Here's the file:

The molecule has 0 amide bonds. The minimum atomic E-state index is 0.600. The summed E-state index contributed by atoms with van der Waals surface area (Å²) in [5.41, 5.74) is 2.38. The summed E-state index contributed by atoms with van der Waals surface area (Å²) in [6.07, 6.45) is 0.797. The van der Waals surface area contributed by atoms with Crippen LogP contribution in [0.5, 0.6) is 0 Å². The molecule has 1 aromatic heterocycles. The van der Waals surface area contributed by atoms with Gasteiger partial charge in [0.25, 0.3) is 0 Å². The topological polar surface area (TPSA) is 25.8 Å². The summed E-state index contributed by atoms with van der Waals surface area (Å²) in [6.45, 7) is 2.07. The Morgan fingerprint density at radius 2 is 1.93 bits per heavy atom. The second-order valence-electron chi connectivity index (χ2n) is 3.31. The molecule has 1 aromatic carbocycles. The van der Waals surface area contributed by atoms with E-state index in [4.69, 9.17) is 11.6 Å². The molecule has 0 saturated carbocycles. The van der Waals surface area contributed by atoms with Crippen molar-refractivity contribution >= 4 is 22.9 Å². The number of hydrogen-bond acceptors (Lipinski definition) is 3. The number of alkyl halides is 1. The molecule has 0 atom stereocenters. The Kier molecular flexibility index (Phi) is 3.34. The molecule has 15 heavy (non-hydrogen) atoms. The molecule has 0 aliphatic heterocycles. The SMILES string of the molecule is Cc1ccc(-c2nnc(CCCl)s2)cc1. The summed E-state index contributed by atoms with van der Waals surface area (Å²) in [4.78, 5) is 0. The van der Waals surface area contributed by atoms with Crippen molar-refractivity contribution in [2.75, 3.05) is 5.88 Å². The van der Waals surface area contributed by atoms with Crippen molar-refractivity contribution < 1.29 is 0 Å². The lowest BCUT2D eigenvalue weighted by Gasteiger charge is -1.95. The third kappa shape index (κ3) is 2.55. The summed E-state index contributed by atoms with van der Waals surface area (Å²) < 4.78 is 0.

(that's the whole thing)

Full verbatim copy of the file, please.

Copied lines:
The molecule has 0 amide bonds. The minimum atomic E-state index is 0.600. The summed E-state index contributed by atoms with van der Waals surface area (Å²) in [5.41, 5.74) is 2.38. The summed E-state index contributed by atoms with van der Waals surface area (Å²) in [6.07, 6.45) is 0.797. The van der Waals surface area contributed by atoms with Crippen LogP contribution in [0.5, 0.6) is 0 Å². The molecule has 1 aromatic heterocycles. The van der Waals surface area contributed by atoms with Gasteiger partial charge in [0.25, 0.3) is 0 Å². The topological polar surface area (TPSA) is 25.8 Å². The summed E-state index contributed by atoms with van der Waals surface area (Å²) in [6.45, 7) is 2.07. The Morgan fingerprint density at radius 2 is 1.93 bits per heavy atom. The second-order valence-electron chi connectivity index (χ2n) is 3.31. The molecule has 1 aromatic carbocycles. The van der Waals surface area contributed by atoms with E-state index in [4.69, 9.17) is 11.6 Å². The molecule has 0 saturated carbocycles. The van der Waals surface area contributed by atoms with Crippen molar-refractivity contribution >= 4 is 22.9 Å². The number of hydrogen-bond acceptors (Lipinski definition) is 3. The number of alkyl halides is 1. The molecule has 0 atom stereocenters. The Kier molecular flexibility index (Phi) is 3.34. The molecule has 15 heavy (non-hydrogen) atoms. The molecule has 0 aliphatic heterocycles. The SMILES string of the molecule is Cc1ccc(-c2nnc(CCCl)s2)cc1. The summed E-state index contributed by atoms with van der Waals surface area (Å²) in [4.78, 5) is 0. The van der Waals surface area contributed by atoms with Crippen molar-refractivity contribution in [2.75, 3.05) is 5.88 Å². The van der Waals surface area contributed by atoms with Crippen molar-refractivity contribution < 1.29 is 0 Å². The lowest BCUT2D eigenvalue weighted by Gasteiger charge is -1.95. The third kappa shape index (κ3) is 2.55. The summed E-state index contributed by atoms with van der Waals surface area (Å²) < 4.78 is 0.